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The Future of Loyalty


Gone are the days when loyalty was a simple plastic card that rewarded customers based solely ontransactions, and ‘rewards’ simply consisted of homogeneous discounts and offers.

With consumer expectations evolving, it’s no longer a one size fits all approach and the new norm ispersonalised experiences. It is time to re-think loyalty. The latest ‘ustwoThinks: The Future of Loyalty’ event brought together expert speakers to discuss and share their predictions on the future of loyalty: James Tipple, Managing Director of Virgin Red (loyalty program across all Virgin brands), James Higgs, Technical Director of ustwo, Guy Hacking, Co-Founder of TRIBE and Jasmine Skee, Director of Proposition at Three UK.

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Loyalty Evolution


James Tipple, MD of Virgin Red, believes that the loyalty sector “needs to change in the UK because expectations of benefits have increased beyond traditional currency.” The key to retaining customers is rewarding people not just for transacting with your brand but by “being more ‘Virgin”. As James said, “The more ‘Virgin’ you become, the better the experience gets.”

Users value an authentic experience and want a unique way to be engaged with loyalty programs. Introducing things like gamifying data capture, where customers can earn points and unlock relevant content through topical or brand quizzes, and running reverse auctions with prizes such as flight upgrades can go a long way in retaining customers.

In a digital-first world, customers expect everything to be frictionless. Brands like Sephora, who offer a seamless, omni-channel experience for customers, moving users from channel to channel and retaining all the data and experiences is key. As James from Virgin Red notes, “Why are we still using pieces of plastic in loyalty programmes? Get it all on mobile.”

Get the Tech Right


James Higgs, ustwo’s Technical Director believes that “a lot of tech needs to go in the bin”, and outlines ways in which technology can be harnessed successfully to help brands discover new ways forward.

1. An experimental mindset and the infrastructure to support it.

“Instead of an 18-month project, you need multiple teams experimenting at the same time, and some of those teams will fail. And the tech approach really matters – you need to engineer for malleability and experimentation. You need to have an experimental mindset- if you have multiple checkpoints in your organisation then you’re not going to compete with the likes of Amazon.”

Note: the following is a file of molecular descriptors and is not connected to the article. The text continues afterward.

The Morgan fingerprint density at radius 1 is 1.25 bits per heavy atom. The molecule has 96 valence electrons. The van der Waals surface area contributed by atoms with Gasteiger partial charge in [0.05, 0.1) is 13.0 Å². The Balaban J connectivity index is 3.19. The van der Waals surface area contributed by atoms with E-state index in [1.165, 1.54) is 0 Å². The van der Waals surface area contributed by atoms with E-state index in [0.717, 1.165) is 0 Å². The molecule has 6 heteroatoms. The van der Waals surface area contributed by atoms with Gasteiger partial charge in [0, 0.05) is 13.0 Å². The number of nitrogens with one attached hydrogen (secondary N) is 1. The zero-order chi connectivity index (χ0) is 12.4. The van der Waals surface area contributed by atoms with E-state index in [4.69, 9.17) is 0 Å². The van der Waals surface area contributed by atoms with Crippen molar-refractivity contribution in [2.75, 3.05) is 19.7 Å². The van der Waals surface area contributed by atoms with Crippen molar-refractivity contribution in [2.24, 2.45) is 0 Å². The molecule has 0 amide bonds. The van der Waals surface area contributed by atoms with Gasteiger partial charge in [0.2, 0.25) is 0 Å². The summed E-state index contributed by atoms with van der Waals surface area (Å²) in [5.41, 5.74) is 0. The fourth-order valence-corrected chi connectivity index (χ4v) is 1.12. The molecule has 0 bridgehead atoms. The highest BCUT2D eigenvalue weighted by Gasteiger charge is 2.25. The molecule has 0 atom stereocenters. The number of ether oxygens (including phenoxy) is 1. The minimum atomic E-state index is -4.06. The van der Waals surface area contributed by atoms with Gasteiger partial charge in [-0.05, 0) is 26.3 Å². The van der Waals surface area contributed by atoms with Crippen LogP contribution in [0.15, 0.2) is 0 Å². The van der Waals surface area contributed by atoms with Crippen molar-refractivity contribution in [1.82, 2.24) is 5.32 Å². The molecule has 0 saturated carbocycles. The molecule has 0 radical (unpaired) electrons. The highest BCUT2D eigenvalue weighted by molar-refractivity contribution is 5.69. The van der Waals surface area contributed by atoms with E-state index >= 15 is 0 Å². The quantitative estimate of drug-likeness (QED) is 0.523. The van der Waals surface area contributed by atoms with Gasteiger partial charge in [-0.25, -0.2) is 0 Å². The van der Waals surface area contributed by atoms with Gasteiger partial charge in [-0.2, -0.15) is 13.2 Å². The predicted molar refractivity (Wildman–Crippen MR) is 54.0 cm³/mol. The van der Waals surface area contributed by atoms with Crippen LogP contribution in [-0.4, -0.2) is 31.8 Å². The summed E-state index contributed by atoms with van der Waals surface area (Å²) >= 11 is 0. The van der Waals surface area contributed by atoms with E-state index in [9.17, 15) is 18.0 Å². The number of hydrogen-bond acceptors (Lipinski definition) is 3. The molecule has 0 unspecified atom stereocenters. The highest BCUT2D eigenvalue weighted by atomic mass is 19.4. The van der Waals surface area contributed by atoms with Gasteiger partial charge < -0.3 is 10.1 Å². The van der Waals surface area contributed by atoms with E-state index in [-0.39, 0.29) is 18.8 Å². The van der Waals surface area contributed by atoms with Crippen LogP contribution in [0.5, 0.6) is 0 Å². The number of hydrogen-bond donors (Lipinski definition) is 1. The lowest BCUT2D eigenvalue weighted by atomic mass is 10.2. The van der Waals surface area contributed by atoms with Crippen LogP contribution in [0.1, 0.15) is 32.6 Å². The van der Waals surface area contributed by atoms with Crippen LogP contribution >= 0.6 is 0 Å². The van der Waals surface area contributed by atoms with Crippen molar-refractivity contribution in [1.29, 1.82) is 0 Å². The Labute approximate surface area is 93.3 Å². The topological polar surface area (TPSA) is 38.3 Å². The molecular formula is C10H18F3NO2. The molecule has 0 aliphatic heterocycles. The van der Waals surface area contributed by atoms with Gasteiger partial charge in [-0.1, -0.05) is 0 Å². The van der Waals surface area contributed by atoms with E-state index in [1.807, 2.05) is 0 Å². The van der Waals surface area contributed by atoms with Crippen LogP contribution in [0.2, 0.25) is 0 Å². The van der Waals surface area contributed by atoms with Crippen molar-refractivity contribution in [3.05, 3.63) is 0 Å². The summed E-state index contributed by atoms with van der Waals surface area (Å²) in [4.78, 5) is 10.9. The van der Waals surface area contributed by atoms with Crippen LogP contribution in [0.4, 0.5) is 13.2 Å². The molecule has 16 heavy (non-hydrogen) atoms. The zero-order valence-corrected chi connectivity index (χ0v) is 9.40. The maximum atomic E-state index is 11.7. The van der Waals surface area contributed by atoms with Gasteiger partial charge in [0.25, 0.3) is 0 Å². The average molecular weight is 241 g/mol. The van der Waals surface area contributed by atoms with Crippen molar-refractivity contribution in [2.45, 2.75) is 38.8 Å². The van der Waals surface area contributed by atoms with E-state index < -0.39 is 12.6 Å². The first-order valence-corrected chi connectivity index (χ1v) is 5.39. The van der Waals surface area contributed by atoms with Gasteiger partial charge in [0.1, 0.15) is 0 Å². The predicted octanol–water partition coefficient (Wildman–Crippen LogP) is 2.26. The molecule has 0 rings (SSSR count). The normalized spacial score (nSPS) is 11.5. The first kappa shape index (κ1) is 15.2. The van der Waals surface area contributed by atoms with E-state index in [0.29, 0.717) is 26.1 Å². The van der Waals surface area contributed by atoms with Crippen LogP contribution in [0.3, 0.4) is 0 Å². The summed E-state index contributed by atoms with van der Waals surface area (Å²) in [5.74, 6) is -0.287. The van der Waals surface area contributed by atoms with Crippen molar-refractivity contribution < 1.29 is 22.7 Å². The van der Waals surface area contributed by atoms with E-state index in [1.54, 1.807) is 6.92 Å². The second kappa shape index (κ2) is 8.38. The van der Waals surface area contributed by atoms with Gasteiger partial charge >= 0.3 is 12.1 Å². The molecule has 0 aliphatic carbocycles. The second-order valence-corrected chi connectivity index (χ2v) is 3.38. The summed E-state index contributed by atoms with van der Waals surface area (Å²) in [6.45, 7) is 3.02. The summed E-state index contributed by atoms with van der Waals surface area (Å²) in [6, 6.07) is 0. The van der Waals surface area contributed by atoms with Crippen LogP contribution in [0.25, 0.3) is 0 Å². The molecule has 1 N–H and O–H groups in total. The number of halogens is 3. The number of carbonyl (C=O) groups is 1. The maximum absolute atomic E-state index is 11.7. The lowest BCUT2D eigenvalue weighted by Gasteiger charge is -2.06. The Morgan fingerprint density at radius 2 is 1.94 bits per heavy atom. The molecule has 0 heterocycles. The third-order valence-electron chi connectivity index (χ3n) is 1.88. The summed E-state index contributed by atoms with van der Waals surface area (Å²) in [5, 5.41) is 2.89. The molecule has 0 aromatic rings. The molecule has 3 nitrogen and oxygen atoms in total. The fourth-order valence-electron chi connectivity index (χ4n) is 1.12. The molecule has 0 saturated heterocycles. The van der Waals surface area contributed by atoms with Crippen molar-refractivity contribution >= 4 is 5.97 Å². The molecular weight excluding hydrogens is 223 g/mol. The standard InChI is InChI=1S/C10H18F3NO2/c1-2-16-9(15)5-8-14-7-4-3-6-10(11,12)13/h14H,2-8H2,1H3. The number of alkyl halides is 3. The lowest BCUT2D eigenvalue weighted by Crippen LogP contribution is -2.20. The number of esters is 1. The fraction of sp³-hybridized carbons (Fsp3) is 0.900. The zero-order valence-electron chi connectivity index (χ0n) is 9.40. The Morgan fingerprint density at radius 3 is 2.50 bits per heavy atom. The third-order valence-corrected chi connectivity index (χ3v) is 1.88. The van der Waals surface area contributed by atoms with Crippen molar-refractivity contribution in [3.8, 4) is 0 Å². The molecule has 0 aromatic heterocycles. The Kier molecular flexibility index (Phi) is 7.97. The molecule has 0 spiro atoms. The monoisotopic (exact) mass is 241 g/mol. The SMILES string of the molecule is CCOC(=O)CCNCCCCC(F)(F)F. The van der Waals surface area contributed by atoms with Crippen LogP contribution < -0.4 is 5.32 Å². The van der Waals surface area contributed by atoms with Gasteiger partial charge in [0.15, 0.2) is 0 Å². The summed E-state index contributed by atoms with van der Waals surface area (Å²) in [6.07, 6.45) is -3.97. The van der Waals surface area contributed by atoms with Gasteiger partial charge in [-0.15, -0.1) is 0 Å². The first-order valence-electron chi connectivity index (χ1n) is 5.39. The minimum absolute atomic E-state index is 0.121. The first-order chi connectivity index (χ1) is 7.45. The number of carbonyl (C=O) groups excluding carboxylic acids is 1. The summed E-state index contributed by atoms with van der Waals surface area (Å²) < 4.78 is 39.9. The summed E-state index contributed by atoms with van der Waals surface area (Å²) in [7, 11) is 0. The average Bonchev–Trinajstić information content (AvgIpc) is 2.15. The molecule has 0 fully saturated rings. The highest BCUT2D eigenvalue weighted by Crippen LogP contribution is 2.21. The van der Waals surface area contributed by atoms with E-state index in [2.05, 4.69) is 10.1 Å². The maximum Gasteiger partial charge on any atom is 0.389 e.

2. Own the technology that differentiates you.

"If you really want to stand out in terms of loyalty, you can’t rebadge what everyone else is using. Don’t be seduced by supposedly cutting-edge tech and remember, to use the Amazon Prime example, that the innovation isn’t the drone, it’s the platform on which it can operate. The vast majority of this tech is, and should be, ‘boring’. It’s the ability to be nimble as a massive organisation that drives that tech. If loyalty is crucial to you, then you can’t use an off-the-shelf loyalty programme, you have to build your own.”

3. Invest in user research, not market research.

You need to explore irrational behaviour, which is hard to do through market research because it demands introspection. You’re asking people what they might do, and they can’t tell you about their own irrationality. Instead observe their behaviour via prototypes, analytics, and alpha tests. You can see this happening around you with the likes of Deliveroo, Netflix, Booking.com, and Airbnb. Everytime I go on Deliveroo they’ve changed something, they have a platform on which they can constantly test.”

If there’s one thing to take out, James believes it’s understanding that, “When you’re looking at Amazon, think about deep innovation over two decades, not the surface executions like Alexa and the Dash button. The ‘boring’ platform is the thing that enables that.”

Focus on the User